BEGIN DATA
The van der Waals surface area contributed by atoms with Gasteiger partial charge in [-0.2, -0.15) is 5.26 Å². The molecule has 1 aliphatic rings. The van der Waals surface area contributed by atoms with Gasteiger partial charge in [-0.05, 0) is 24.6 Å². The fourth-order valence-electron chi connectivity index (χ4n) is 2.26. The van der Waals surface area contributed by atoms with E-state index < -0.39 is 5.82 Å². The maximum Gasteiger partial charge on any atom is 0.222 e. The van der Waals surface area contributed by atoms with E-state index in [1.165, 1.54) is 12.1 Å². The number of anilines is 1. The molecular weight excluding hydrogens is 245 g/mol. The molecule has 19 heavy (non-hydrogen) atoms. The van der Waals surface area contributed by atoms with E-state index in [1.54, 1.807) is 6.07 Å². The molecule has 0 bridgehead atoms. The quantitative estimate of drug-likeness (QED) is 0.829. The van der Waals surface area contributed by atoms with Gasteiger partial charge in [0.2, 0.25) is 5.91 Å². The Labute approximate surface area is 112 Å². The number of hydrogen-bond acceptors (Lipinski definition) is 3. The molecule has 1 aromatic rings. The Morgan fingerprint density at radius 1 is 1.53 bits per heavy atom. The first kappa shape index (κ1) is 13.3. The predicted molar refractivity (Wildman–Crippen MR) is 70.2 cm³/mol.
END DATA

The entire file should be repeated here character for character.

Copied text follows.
The van der Waals surface area contributed by atoms with Gasteiger partial charge in [-0.2, -0.15) is 5.26 Å². The molecule has 1 aliphatic rings. The van der Waals surface area contributed by atoms with Gasteiger partial charge in [-0.05, 0) is 24.6 Å². The fourth-order valence-electron chi connectivity index (χ4n) is 2.26. The van der Waals surface area contributed by atoms with E-state index < -0.39 is 5.82 Å². The maximum Gasteiger partial charge on any atom is 0.222 e. The van der Waals surface area contributed by atoms with E-state index in [1.165, 1.54) is 12.1 Å². The number of anilines is 1. The molecular weight excluding hydrogens is 245 g/mol. The molecule has 19 heavy (non-hydrogen) atoms. The van der Waals surface area contributed by atoms with E-state index in [1.54, 1.807) is 6.07 Å². The molecule has 0 bridgehead atoms. The quantitative estimate of drug-likeness (QED) is 0.829. The van der Waals surface area contributed by atoms with Gasteiger partial charge in [0.2, 0.25) is 5.91 Å². The Labute approximate surface area is 112 Å². The number of hydrogen-bond acceptors (Lipinski definition) is 3. The molecule has 1 aromatic rings. The Morgan fingerprint density at radius 1 is 1.53 bits per heavy atom. The first kappa shape index (κ1) is 13.3. The predicted molar refractivity (Wildman–Crippen MR) is 70.2 cm³/mol.